Craig Precisely because Craig is off the beaten path.
For that reason, Democratic candidate for Colorado U.S. Senate Mark Udall plans to come to the Center of Craig at 3 p.m. Tuesday.
Udall is running against Republican Bob Schaffer for Sen. Wayne Allard's seat. Allard is retiring.
"He wants to be there so that he has a chance to meet people and introduce himself to people he hopes to represent," Udall Communications Director Taylor West said.
And, she said, some of Craig's issues are the universal issues of the state.
"It's one of those impacted communities that's dealing with a lot of the issues that a lot of Colorado is dealing with," West said.
Namely, she said, balancing energy development and possible economic gains with preserving the natural resources that have historically made Colorado a U.S. destination: attractive landscapes, native animals and a good quality of life.
"It's a big priority for us to get that (balance) right," West said.
Udall is concerned about America's dependence on foreign energy resources, she added, and wants Colorado to help the country break that habit.
As part of that, Udall wants to diversify the country's energy portfolio and have the government invest renewable resources - such as wind and solar power - as well as clean technologies for traditional fossil-based fuels, such as coal and natural gas.
As a U.S. congressman representing Colorado since 1998, he has pushed for tax incentives to establish working renewable resource sites across the state.
West said that does not mean he wants to limit or otherwise threaten other energy industries, or the jobs they create in places like Moffat County.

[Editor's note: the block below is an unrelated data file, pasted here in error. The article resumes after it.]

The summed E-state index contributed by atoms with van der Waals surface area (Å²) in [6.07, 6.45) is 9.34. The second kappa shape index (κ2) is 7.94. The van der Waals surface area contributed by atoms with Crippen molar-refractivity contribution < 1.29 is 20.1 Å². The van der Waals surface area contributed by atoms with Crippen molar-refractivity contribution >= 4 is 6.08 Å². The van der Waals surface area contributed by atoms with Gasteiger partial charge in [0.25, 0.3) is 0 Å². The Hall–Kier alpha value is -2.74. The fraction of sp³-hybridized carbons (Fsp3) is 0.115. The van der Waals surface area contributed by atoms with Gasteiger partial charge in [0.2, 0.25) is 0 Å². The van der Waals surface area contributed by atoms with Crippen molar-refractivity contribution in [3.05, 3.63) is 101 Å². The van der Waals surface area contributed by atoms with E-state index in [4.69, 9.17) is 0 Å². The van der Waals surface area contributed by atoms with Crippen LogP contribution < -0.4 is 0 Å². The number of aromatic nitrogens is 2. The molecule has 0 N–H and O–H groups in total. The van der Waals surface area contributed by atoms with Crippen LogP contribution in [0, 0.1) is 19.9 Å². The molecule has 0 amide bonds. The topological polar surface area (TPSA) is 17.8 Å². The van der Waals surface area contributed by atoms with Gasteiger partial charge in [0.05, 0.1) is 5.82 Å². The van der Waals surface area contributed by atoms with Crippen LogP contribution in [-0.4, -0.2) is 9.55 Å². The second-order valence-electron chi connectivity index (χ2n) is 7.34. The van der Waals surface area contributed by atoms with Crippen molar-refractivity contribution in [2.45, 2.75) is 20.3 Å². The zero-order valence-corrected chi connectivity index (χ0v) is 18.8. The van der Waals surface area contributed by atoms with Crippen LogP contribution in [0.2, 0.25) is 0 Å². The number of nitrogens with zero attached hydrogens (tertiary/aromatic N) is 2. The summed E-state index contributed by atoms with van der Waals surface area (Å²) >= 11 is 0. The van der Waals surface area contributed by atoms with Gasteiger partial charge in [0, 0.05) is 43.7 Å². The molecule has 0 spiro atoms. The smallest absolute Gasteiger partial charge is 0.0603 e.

"We need a very balanced approach to our energy policy and that does include a reliance on some of the traditional fuels in Colorado," she said. "It's not a zero-sum game. What we're really looking at is Colorado's ability to contribute to the country's energy independence."
Which takes an approach that establishes and protects all industries, West said, adding that increasing renewable resource sites ultimately creates more jobs for local workers, also.
Craig City Councilor Terry Carwile plans to give Udall's introduction Tuesday. The two first met on a personal level in 2001 when they climbed to the summit of James Peak during the drive to create a wilderness area there.
Udall had supported the grassroots effort of making the mountains there at the corner of Gilpen, Clear Creak and Boulder counties into a wilderness area, Carwile said. Udall's support of local voices is one of the things Carwile has liked about the man.
"I think he's a good consensus builder, and I think he will defer to citizen groups," Carwile said. "I like that."